What Is a Microcontroller Motor?

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  • Written By: Geisha A. Legazpi
  • Edited By: Allegra J. Lingo
  • Last Modified Date: 17 October 2019
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A microcontroller motor is usually an electrical motor driven by a microcontroller, which is usually a single circuit board computer with microprocessor, memory, and interface components. Together with the single board computer, the microcontroller motor is used in standard and embedded systems. Besides the microcontroller motor, other devices that can be controlled by a microcontroller include solenoid actuators, valves, and relays. A single board computer is very common in many applications that require a small to medium degree of automation.

An embedded single board computer is best suited to applications that do not require extensive computer control. Examples of embedded systems include protection and safety devices. There is unlimited potential in applying embedded system solutions to existing systems and products. In any situation where a form of artificial intelligence can help, embedded single board computers may be used. Many single board computers are already deployed in all kinds of gadgets and home appliances.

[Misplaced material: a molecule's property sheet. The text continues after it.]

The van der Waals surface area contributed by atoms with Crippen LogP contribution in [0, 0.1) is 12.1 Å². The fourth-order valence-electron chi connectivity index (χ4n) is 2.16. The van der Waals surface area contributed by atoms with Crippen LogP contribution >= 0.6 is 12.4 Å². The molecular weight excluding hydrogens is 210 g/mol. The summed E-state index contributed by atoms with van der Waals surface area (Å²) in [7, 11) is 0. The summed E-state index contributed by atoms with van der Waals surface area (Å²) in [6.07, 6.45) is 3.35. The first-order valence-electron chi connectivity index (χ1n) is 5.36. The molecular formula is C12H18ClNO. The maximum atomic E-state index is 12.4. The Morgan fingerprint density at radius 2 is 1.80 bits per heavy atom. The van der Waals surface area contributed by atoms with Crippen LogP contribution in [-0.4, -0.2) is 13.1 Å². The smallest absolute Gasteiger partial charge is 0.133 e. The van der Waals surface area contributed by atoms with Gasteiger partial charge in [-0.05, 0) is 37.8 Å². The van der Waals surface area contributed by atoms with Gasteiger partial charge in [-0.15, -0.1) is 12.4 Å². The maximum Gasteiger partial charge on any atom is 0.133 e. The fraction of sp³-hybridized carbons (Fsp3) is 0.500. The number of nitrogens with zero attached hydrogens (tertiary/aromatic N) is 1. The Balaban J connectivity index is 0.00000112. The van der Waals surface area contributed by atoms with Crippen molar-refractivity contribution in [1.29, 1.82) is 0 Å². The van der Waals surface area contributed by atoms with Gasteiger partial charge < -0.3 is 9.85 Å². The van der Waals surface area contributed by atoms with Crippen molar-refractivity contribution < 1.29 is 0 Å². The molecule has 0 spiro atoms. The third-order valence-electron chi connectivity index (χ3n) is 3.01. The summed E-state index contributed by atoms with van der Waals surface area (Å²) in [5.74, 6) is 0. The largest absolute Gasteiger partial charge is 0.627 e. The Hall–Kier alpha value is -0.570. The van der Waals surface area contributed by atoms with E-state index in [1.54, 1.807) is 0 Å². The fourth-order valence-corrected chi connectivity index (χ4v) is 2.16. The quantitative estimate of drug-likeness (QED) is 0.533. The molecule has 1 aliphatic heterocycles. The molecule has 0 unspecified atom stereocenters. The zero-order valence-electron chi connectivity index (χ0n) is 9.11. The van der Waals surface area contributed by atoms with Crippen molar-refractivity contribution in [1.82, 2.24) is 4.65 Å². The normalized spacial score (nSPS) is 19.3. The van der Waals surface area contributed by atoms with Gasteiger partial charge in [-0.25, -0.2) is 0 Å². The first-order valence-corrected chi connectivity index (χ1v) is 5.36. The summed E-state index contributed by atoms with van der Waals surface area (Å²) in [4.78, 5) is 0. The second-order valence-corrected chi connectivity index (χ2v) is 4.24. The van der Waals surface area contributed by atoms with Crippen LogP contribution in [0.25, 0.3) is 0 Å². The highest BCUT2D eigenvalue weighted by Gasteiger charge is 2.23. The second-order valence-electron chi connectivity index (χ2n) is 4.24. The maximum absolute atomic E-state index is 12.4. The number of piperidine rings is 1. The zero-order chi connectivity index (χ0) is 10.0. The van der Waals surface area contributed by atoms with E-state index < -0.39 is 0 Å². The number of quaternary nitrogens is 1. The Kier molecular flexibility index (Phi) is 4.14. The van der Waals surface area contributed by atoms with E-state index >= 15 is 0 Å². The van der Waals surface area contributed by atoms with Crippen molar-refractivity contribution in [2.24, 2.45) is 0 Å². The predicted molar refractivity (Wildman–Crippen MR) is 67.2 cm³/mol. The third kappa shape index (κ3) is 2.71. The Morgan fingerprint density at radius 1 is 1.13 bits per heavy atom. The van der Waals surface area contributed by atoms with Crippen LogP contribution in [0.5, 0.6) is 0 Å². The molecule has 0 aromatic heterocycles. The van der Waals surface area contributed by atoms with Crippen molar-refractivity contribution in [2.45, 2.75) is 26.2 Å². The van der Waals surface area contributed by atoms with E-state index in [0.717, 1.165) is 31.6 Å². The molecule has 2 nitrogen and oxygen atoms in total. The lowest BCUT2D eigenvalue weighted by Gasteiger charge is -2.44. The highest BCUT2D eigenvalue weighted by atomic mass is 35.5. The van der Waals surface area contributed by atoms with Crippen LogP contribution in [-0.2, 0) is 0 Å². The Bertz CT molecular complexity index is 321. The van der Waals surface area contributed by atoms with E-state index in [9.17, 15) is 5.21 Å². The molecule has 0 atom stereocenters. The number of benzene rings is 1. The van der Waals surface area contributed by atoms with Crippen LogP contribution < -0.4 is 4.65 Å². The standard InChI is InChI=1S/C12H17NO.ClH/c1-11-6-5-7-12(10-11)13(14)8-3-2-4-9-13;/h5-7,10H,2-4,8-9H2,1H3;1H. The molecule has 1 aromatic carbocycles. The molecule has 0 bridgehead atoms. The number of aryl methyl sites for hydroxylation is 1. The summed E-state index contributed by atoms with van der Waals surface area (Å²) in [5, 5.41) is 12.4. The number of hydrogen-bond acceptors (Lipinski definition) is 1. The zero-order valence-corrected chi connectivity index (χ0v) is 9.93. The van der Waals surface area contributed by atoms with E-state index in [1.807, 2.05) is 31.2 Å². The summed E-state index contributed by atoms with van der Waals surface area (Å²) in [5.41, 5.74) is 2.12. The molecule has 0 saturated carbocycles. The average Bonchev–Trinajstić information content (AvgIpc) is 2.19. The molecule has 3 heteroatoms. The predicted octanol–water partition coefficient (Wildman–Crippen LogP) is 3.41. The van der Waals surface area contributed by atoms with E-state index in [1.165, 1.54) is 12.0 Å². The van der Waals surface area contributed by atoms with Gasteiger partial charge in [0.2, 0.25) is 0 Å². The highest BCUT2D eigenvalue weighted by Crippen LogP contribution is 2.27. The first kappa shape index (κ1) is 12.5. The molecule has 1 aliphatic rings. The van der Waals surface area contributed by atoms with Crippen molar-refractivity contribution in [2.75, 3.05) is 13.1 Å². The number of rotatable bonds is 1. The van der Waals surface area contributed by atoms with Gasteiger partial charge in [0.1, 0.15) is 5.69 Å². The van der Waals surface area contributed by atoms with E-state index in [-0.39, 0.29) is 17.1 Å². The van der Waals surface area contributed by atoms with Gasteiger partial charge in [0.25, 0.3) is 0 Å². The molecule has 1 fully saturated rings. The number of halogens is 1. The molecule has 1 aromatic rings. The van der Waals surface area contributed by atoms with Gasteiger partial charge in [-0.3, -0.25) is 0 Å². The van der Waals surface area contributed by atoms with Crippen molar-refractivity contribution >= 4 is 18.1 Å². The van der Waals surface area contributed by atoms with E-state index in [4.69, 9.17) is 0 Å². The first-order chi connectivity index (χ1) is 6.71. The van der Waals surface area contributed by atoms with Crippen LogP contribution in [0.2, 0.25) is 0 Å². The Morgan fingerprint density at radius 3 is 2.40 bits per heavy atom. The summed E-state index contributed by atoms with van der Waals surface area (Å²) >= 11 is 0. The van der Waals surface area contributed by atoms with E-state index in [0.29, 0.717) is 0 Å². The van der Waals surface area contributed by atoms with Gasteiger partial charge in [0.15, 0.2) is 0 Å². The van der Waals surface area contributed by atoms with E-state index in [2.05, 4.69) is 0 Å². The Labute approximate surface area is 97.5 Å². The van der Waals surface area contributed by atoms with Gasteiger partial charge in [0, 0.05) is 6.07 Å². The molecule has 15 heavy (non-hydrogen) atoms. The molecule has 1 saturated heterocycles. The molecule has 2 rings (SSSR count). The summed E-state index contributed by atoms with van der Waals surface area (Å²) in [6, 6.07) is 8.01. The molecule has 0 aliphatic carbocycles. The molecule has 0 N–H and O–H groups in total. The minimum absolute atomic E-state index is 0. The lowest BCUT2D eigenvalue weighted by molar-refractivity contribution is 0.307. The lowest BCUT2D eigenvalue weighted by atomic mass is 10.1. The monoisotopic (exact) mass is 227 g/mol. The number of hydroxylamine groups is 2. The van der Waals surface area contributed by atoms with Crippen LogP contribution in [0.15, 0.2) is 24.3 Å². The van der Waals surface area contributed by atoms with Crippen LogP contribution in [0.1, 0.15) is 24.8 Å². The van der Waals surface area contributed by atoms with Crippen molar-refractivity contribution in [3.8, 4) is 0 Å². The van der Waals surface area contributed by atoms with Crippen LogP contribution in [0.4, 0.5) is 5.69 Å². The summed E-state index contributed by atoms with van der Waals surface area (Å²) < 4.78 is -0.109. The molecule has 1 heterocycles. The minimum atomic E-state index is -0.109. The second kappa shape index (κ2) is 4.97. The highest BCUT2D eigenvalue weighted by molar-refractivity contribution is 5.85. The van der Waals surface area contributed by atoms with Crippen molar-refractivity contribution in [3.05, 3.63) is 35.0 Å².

The microcontroller motor is a popular project for hobbyists and enthusiasts because the associated mechanical movement makes it easy to appreciate the computer-machine interaction. A microcontroller motor may either be a standard continuously rotating direct current (DC) motor or a stepper motor. Stepper motors, which are discrete angular displacement motors that turn a specific angle at a time, are useful for positioning mechanisms such as in printers and scanners.


Robotic projects usually use a microcontroller motor. Arduino™ projects, which are single board computers that come with separate components and boards, may be delivered fully assembled. Most people use programming languages, such as Beginner’s All-purpose Symbolic Instruction Code (BASIC) or Java™, to perform simple to medium complex operations. The peripheral interface controller (PIC) is a microcontroller that uses fewer commands in its instruction set, and it is also known as a reduced instruction set computer (RISC) microcontroller.

A common component of the microcontroller is the microprocessor, which is made up of registers, or 8-, 16-, or 32-bit-wide single-word storage. While the microprocessor has an internal data bus that interconnects all the registers, an external data bus interconnects it to volatile and non-volatile memory, such as random-access read/write memory (RAM) and random-access read-only memory (RA-ROM). Mass-produced microprocessors have a predefined instruction set. The processor clock circuitry regularly fetches a new instruction from a location based on the previous instruction. If the previous command was a jump instruction, the next address in memory to be executed depends on the previous arguments.


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